The text of "Ikke Bødlen" is as follows (in the original Danish, followed by an English translation):

Ikke bødlen gør mig bange
ikke hadet og torturen
ikke dødens riffelgange
eller skyggerne på muren
Ikke nætterne
når smertens sidste stjerne styrter ned
men den nådesløse verdens blinde ligegyldighed.

Not the torturer will scare me
nor the hate and the torture
nor the barrels of death's rifles
nor the shadows on the wall
Nor the nights
When the last star of pain is falling to the ground
But the blind indifference of the merciless world

It is clear that this poem is the basic source of Waters' lyric. How the changes came about are the subject of some speculation. Did a South American victim of torture see this poem (perhaps sent to him in a letter of encouragement by a member of Amnesty International), memorize it (as translated, perhaps, to Spanish), then somehow pass it on to the Italian journalist, who in turn passed it on to Waters, thinking it was original to the South American? Or did the journalist somehow come across the poem and, not knowing where exactly it had come from, pass it on to Waters, making up the 'South American' story entirely? Or perhaps Waters himself--having a deserved reputation for being a bit stingy with co-writing credits--found the poem on his own and conjured up the South American and the South American?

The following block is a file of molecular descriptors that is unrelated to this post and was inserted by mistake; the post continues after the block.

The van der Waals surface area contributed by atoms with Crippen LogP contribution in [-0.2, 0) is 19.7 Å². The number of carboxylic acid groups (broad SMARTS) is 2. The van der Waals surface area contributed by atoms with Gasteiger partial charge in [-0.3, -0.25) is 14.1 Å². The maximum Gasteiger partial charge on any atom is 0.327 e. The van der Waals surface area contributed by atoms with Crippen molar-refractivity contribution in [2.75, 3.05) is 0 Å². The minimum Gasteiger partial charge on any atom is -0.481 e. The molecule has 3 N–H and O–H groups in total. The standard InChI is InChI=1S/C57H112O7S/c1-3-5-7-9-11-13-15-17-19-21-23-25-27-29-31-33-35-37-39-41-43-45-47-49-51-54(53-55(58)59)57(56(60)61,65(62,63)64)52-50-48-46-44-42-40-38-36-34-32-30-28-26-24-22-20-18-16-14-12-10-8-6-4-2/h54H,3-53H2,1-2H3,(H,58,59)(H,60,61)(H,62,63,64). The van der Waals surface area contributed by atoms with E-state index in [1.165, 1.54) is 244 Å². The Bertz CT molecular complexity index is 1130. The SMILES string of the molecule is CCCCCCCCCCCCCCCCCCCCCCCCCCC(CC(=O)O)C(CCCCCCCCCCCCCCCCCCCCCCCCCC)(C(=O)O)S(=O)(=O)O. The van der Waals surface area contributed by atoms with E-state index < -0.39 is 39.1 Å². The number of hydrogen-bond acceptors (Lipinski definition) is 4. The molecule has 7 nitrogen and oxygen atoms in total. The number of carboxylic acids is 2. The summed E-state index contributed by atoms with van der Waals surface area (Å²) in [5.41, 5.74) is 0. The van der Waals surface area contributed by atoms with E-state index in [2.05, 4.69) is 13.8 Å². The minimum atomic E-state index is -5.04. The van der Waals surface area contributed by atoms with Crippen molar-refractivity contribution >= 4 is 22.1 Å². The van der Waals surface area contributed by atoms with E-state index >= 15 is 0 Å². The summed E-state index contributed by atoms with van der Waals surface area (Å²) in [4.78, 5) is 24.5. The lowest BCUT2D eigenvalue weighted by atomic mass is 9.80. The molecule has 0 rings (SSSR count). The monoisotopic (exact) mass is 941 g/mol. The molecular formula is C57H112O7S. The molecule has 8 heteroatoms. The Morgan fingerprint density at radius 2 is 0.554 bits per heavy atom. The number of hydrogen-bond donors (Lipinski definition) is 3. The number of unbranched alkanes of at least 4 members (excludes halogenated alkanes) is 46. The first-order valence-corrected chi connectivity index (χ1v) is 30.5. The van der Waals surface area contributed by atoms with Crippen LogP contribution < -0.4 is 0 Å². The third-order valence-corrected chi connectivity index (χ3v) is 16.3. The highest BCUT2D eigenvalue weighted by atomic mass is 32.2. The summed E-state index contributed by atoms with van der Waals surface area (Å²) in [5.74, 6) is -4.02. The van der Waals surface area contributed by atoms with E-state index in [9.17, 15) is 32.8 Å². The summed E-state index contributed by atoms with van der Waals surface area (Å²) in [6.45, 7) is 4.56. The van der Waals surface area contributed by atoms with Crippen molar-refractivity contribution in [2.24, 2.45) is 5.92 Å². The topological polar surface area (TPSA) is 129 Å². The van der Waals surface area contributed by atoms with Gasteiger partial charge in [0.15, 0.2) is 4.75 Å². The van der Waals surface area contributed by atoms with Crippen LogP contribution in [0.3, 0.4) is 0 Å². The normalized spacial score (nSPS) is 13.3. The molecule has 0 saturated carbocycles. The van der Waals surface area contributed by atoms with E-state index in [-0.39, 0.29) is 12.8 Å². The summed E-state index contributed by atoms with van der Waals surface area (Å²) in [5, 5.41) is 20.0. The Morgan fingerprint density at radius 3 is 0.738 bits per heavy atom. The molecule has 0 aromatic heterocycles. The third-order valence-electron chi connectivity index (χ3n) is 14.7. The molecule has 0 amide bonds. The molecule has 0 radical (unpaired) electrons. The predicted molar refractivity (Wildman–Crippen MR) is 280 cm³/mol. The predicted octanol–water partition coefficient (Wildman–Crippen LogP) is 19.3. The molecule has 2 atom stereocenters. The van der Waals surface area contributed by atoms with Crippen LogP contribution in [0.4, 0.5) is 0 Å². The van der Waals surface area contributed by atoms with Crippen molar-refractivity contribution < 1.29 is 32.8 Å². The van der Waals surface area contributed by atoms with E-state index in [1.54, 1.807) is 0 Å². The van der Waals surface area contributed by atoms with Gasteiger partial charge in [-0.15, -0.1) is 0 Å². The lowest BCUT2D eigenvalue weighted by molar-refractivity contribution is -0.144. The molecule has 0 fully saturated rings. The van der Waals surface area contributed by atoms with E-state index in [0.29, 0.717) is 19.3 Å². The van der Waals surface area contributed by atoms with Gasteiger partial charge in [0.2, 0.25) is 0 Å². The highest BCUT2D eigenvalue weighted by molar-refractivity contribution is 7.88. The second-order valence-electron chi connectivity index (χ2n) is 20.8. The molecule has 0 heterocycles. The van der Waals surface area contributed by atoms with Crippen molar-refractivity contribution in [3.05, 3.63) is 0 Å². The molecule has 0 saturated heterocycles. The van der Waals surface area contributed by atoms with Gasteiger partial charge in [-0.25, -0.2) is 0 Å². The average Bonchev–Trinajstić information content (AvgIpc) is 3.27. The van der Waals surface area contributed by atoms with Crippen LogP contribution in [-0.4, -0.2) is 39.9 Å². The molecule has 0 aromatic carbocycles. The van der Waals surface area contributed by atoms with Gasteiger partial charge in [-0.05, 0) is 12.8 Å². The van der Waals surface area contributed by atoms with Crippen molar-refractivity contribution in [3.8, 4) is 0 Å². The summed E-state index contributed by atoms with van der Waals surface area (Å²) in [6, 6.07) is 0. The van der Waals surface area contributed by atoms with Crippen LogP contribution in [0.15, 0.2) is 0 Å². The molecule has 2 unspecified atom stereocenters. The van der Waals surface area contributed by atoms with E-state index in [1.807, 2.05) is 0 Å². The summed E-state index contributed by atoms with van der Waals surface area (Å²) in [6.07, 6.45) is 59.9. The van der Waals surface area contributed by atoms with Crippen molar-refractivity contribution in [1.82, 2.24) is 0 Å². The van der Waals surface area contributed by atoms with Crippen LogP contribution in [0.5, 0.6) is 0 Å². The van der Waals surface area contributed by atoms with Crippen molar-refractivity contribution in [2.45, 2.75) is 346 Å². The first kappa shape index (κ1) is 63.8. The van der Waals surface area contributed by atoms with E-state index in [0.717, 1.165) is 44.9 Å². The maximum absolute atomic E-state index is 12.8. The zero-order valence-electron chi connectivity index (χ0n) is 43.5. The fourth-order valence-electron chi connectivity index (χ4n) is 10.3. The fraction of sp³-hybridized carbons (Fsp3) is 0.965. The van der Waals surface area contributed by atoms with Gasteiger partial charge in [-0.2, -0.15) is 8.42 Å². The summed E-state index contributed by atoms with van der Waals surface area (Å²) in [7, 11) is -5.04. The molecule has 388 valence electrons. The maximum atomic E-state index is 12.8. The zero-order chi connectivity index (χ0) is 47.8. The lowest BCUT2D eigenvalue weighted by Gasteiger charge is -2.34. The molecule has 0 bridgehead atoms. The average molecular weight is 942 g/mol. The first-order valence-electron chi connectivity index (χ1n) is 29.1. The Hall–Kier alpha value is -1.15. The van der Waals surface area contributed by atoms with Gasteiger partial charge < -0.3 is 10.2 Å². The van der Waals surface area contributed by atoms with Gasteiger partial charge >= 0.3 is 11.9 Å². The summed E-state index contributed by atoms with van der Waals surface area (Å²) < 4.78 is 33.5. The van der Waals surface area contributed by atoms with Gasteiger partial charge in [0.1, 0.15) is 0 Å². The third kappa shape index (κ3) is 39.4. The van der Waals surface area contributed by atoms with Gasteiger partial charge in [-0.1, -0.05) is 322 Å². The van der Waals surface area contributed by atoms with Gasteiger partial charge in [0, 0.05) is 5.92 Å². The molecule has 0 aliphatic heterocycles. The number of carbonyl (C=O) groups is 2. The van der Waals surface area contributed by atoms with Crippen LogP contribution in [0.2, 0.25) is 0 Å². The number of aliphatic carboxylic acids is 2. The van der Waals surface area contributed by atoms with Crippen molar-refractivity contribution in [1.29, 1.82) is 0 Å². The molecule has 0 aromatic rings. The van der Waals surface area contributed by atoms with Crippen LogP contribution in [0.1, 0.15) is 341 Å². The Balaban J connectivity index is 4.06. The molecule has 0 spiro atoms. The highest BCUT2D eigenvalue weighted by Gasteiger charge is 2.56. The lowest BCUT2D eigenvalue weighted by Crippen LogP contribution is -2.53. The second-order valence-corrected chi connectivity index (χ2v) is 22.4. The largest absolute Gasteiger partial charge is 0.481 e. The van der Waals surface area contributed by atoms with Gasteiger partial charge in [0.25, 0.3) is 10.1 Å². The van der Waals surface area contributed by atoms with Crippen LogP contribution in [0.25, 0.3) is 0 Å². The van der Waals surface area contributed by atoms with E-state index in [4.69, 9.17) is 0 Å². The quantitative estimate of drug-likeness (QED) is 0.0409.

I'm not trying to make Waters out to be the bad guy here. I'll gladly give him the benefit of the doubt and assume that the reason he perpetuated the false story of the poem's origins was because that is what he himself believed to be true.

But it would appear that Waters isn't much interested in giving credit for Rasmussen's contribution. His official website still carries the story of the Italian journalist and the tortured South American. The credits for the In the Flesh album (and DVD) as well as Flickering Flame (his 2002 'greatest hits' compilation) list Waters as the sole writer of "Each Small Candle". Maybe this is an honest mistake, and Waters simply isn't aware of Rasmussen. But if Waters himself doesn't know the truth, he should be told."

And if he does know the truth, he should give credit where credit is due.

Mike McInnis is a staff writer for Spare Bricks. Special thanks to Jacob Crawfurd and Ed Paule.